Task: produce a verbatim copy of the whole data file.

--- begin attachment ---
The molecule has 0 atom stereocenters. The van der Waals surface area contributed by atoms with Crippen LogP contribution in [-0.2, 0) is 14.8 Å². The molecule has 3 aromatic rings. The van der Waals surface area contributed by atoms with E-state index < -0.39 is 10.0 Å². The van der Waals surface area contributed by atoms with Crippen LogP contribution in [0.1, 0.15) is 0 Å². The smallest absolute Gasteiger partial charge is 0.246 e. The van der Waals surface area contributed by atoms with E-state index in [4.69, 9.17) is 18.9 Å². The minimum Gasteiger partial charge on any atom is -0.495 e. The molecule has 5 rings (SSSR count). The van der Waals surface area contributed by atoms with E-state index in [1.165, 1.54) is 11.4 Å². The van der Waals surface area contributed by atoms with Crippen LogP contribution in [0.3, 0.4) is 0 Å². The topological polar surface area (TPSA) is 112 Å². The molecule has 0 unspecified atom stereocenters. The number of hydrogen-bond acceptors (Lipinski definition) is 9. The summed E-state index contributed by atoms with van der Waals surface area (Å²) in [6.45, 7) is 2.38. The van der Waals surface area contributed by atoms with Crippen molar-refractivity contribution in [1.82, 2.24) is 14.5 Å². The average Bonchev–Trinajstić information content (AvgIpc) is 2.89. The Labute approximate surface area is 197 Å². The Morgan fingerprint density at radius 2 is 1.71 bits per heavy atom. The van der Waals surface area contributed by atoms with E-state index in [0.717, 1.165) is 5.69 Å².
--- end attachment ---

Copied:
The molecule has 0 atom stereocenters. The van der Waals surface area contributed by atoms with Crippen LogP contribution in [-0.2, 0) is 14.8 Å². The molecule has 3 aromatic rings. The van der Waals surface area contributed by atoms with E-state index < -0.39 is 10.0 Å². The van der Waals surface area contributed by atoms with Crippen LogP contribution in [0.1, 0.15) is 0 Å². The smallest absolute Gasteiger partial charge is 0.246 e. The van der Waals surface area contributed by atoms with E-state index in [4.69, 9.17) is 18.9 Å². The minimum Gasteiger partial charge on any atom is -0.495 e. The molecule has 5 rings (SSSR count). The van der Waals surface area contributed by atoms with E-state index in [1.165, 1.54) is 11.4 Å². The van der Waals surface area contributed by atoms with Crippen LogP contribution in [0.3, 0.4) is 0 Å². The topological polar surface area (TPSA) is 112 Å². The molecule has 0 unspecified atom stereocenters. The number of hydrogen-bond acceptors (Lipinski definition) is 9. The summed E-state index contributed by atoms with van der Waals surface area (Å²) in [6.45, 7) is 2.38. The van der Waals surface area contributed by atoms with Crippen molar-refractivity contribution in [1.82, 2.24) is 14.5 Å². The average Bonchev–Trinajstić information content (AvgIpc) is 2.89. The Labute approximate surface area is 197 Å². The Morgan fingerprint density at radius 2 is 1.71 bits per heavy atom. The van der Waals surface area contributed by atoms with E-state index in [0.717, 1.165) is 5.69 Å².